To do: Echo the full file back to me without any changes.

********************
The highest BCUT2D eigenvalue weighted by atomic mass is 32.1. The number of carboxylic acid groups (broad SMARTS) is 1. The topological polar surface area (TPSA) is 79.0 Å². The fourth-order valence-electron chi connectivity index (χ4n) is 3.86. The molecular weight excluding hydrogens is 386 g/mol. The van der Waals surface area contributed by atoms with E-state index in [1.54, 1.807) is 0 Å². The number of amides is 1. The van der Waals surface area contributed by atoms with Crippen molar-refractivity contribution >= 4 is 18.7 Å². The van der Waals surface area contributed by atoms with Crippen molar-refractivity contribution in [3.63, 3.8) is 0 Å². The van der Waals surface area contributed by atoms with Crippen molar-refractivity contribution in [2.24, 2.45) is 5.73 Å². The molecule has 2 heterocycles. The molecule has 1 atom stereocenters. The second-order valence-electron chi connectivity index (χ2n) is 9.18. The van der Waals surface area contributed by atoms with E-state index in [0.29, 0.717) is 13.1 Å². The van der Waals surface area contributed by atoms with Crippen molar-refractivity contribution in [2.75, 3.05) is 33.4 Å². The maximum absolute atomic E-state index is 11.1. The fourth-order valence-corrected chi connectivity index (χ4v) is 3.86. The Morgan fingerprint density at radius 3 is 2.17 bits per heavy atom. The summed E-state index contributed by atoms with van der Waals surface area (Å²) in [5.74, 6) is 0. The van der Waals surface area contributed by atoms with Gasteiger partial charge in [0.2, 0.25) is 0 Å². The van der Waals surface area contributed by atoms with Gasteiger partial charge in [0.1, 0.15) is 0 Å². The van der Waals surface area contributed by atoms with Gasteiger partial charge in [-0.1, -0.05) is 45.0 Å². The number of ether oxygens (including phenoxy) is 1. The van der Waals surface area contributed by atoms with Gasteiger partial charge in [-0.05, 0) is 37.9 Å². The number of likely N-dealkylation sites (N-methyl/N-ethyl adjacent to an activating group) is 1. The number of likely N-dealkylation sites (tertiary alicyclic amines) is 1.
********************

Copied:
The highest BCUT2D eigenvalue weighted by atomic mass is 32.1. The number of carboxylic acid groups (broad SMARTS) is 1. The topological polar surface area (TPSA) is 79.0 Å². The fourth-order valence-electron chi connectivity index (χ4n) is 3.86. The molecular weight excluding hydrogens is 386 g/mol. The van der Waals surface area contributed by atoms with E-state index in [1.54, 1.807) is 0 Å². The number of amides is 1. The van der Waals surface area contributed by atoms with Crippen molar-refractivity contribution >= 4 is 18.7 Å². The van der Waals surface area contributed by atoms with Crippen molar-refractivity contribution in [3.63, 3.8) is 0 Å². The van der Waals surface area contributed by atoms with Crippen molar-refractivity contribution in [2.24, 2.45) is 5.73 Å². The molecule has 2 heterocycles. The molecule has 1 atom stereocenters. The second-order valence-electron chi connectivity index (χ2n) is 9.18. The van der Waals surface area contributed by atoms with E-state index in [0.29, 0.717) is 13.1 Å². The van der Waals surface area contributed by atoms with Crippen molar-refractivity contribution in [2.75, 3.05) is 33.4 Å². The maximum absolute atomic E-state index is 11.1. The fourth-order valence-corrected chi connectivity index (χ4v) is 3.86. The Morgan fingerprint density at radius 3 is 2.17 bits per heavy atom. The summed E-state index contributed by atoms with van der Waals surface area (Å²) in [5.74, 6) is 0. The van der Waals surface area contributed by atoms with Gasteiger partial charge in [0.2, 0.25) is 0 Å². The van der Waals surface area contributed by atoms with Gasteiger partial charge in [0.1, 0.15) is 0 Å². The van der Waals surface area contributed by atoms with Gasteiger partial charge in [-0.1, -0.05) is 45.0 Å². The number of ether oxygens (including phenoxy) is 1. The van der Waals surface area contributed by atoms with Gasteiger partial charge in [-0.05, 0) is 37.9 Å². The number of likely N-dealkylation sites (N-methyl/N-ethyl adjacent to an activating group) is 1. The number of likely N-dealkylation sites (tertiary alicyclic amines) is 1.